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What Is A Protective Order For Domestic Violence In Maryland?

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Protective orders in Maryland are legal devices employed to protect victims of domestic violence from further abuse. These orders empower the state courts to take legal action and, ideally, prevent the abuser from inflicting further harm. When there is a likelihood of past or future abuse, a domestic violence victim may obtain an interim, temporary, or final protective order in Maryland.

What are the Different Types of Protective Orders?

Depending on the circumstances, there are three different types of protective orders under various sections of the Maryland Code of Family Law. If there are reasonable grounds to believe that domestic violence occurred, it is possible to obtain a/an:

  • Interim Protective Order — Interim protective orders under Section 4-504.1 are issued outside of the regular business hours of the Maryland courts. These orders are limited in duration, lasting until there is a hearing for a temporary protective order.
  • Temporary Protective Order — Temporary protective orders under Section 4-505 are issued after a court hearing when a judge determines that there are reasonably grounds to believe the petitioner has been abused, whether or not the alleged abuser appears. These orders are limited in duration, lasting from seven days to six months.
  • Final Protective Order — Final protective orders under Section 4-506 are issued after a court hearing in which the alleged abuser has a chance to be heard and when a judge finds by a preponderance of the evidence that the petitioner was abused. These orders usually last for 12 to 24 months. But in certain cases, final protective orders can be permanent, without a defined endpoint.

What Does a Protective Order Accomplish?

Even though Maryland has separate considerations for interim, temporary, and final protective orders, these devices often accomplish the same ends. When granting a protective order, the Maryland courts may order relief that includes but is not limited to:

  • Require the abuser to refrain from abusing or threatening to abuse the victim;
  • Bar the abuser from contacting, attempting to contact, or harassing the victim;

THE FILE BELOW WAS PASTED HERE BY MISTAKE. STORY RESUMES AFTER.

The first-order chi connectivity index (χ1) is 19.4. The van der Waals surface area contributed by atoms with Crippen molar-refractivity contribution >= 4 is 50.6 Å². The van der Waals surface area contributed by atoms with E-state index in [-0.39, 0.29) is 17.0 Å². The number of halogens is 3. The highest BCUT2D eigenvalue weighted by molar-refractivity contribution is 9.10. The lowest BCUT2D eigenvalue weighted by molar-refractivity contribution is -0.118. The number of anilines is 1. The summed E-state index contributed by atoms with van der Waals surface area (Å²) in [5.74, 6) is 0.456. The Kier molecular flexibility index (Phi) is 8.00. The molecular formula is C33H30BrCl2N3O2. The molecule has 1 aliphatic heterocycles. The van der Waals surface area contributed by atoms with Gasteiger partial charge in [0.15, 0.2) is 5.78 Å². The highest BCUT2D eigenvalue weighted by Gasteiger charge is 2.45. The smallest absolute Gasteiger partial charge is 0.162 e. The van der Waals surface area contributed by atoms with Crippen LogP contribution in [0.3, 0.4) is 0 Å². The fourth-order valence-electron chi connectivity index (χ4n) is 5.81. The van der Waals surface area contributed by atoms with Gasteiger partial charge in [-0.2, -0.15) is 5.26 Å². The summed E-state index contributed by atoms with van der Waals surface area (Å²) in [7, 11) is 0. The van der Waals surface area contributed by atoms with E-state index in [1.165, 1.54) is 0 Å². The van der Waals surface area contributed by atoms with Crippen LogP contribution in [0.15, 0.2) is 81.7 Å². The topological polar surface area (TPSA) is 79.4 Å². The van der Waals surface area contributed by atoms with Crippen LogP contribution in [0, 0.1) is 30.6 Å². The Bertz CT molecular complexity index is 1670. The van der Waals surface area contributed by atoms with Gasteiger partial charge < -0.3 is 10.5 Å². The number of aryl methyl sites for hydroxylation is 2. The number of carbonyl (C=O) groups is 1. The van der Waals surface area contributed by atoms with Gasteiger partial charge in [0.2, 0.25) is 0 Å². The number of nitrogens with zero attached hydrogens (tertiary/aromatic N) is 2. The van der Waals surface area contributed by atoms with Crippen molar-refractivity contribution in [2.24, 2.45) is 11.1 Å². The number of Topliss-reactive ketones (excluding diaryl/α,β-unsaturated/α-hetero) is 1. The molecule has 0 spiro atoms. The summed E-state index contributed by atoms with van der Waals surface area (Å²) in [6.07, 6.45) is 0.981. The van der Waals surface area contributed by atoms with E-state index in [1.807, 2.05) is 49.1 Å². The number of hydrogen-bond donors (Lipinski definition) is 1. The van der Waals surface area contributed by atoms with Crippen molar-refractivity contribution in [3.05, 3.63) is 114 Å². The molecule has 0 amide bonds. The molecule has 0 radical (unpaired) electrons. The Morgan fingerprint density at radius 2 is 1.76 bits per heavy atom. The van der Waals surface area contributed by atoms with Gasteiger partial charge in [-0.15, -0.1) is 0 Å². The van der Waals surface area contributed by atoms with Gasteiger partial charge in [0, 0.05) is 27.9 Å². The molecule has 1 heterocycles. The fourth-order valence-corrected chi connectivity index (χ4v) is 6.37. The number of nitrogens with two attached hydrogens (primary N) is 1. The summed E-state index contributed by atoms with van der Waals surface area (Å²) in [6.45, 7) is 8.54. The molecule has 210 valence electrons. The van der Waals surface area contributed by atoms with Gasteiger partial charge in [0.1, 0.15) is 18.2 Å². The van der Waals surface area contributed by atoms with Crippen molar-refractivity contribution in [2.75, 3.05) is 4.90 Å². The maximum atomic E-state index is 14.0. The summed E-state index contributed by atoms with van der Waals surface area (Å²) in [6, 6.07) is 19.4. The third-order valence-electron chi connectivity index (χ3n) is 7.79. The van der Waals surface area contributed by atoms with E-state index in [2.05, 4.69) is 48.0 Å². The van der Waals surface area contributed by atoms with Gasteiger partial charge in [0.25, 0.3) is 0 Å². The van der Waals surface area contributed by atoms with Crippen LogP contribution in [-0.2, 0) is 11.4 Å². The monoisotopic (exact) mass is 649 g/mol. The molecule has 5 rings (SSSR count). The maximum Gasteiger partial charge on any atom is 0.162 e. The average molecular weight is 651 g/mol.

• Mandate that the abuser to vacate a shared home or refrain from entering the victim’s residence;
  • Prevent the abuser from visiting the victim’s place of employment, school, or temporary residence;
  • Award temporary custody of a minor child or temporary possession of any pet;
  • Order temporary maintenance or other forms of support; and
  • Provide any other relief deemed necessary to protect the victim.

What is the Penalty for Violating a Protective Order?

The penalties for violating a protective order appear at Maryland Code of Family Section 4-509. Under this section, violation of a protective order is punishable as follows:

  • First Violation — Misdemeanor offense with a maximum sentence of 90 days in jail and $1,000 in criminal fines; or
  • Second or Subsequent Violation — Misdemeanor offense with a maximum sentence of 12 months in jail and $2,500 in criminal fines.

On a related note, there is a special consideration for police officers who have probable cause to believe someone is in violation of protective order. In these situations, the police officer shall arrest the potential offender and take them into custody, with or without a warrant.

Do You Need Legal Help?

If you have legal questions about domestic violence or protective orders in Maryland, it can be greatly valuable to contact a diligent Bel Air domestic violence attorney. The attorneys at Schlaich & Thompson, Chartered have more than 60 years of combined legal experience in family and criminal law, including domestic violence and protective orders. If you need legal help, contact us today for an initial consultation.

SOURCES:

mgaleg.maryland.gov/mgawebsite/Laws/StatuteText?article=gfl&section=4-504.1&enactments=False&archived=False

mgaleg.maryland.gov/mgawebsite/Laws/StatuteText?article=gfl&section=4-505&enactments=False&archived=False

mgaleg.maryland.gov/mgawebsite/Laws/StatuteText?article=gfl&section=4-506&enactments=False&archived=False

mgaleg.maryland.gov/mgawebsite/Laws/StatuteText?article=gfl&section=4-509&enactments=False&archived=False

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